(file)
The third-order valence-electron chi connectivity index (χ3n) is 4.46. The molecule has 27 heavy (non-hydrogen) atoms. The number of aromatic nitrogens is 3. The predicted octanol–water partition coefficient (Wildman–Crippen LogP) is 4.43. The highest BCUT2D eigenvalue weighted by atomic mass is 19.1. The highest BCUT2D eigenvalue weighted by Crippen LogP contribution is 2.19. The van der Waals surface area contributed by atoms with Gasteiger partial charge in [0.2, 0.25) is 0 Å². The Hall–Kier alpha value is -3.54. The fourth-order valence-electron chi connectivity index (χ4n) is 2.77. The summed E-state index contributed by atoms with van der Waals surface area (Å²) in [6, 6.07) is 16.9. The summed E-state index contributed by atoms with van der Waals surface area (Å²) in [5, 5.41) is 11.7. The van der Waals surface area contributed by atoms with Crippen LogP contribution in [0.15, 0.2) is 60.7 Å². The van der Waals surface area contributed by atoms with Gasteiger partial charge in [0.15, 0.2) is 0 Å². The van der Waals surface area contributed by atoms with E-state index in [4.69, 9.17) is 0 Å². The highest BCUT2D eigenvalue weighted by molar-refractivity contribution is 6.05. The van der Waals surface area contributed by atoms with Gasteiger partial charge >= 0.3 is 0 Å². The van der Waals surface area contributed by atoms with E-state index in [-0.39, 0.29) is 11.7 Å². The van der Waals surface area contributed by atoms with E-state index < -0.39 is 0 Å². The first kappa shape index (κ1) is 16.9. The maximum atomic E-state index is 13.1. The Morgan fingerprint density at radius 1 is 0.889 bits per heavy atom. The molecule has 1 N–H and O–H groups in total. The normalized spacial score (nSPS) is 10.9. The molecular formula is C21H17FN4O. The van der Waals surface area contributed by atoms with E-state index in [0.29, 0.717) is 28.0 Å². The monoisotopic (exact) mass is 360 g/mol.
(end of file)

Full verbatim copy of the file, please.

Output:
The third-order valence-electron chi connectivity index (χ3n) is 4.46. The molecule has 27 heavy (non-hydrogen) atoms. The number of aromatic nitrogens is 3. The predicted octanol–water partition coefficient (Wildman–Crippen LogP) is 4.43. The highest BCUT2D eigenvalue weighted by atomic mass is 19.1. The highest BCUT2D eigenvalue weighted by Crippen LogP contribution is 2.19. The van der Waals surface area contributed by atoms with Gasteiger partial charge in [0.2, 0.25) is 0 Å². The Hall–Kier alpha value is -3.54. The fourth-order valence-electron chi connectivity index (χ4n) is 2.77. The summed E-state index contributed by atoms with van der Waals surface area (Å²) in [6, 6.07) is 16.9. The summed E-state index contributed by atoms with van der Waals surface area (Å²) in [5, 5.41) is 11.7. The van der Waals surface area contributed by atoms with Crippen LogP contribution in [0.15, 0.2) is 60.7 Å². The van der Waals surface area contributed by atoms with Gasteiger partial charge in [0.15, 0.2) is 0 Å². The van der Waals surface area contributed by atoms with E-state index in [4.69, 9.17) is 0 Å². The highest BCUT2D eigenvalue weighted by molar-refractivity contribution is 6.05. The van der Waals surface area contributed by atoms with Gasteiger partial charge >= 0.3 is 0 Å². The van der Waals surface area contributed by atoms with E-state index in [-0.39, 0.29) is 11.7 Å². The van der Waals surface area contributed by atoms with E-state index < -0.39 is 0 Å². The first kappa shape index (κ1) is 16.9. The maximum atomic E-state index is 13.1. The Morgan fingerprint density at radius 1 is 0.889 bits per heavy atom. The molecule has 1 N–H and O–H groups in total. The normalized spacial score (nSPS) is 10.9. The molecular formula is C21H17FN4O. The van der Waals surface area contributed by atoms with E-state index in [0.29, 0.717) is 28.0 Å². The monoisotopic (exact) mass is 360 g/mol.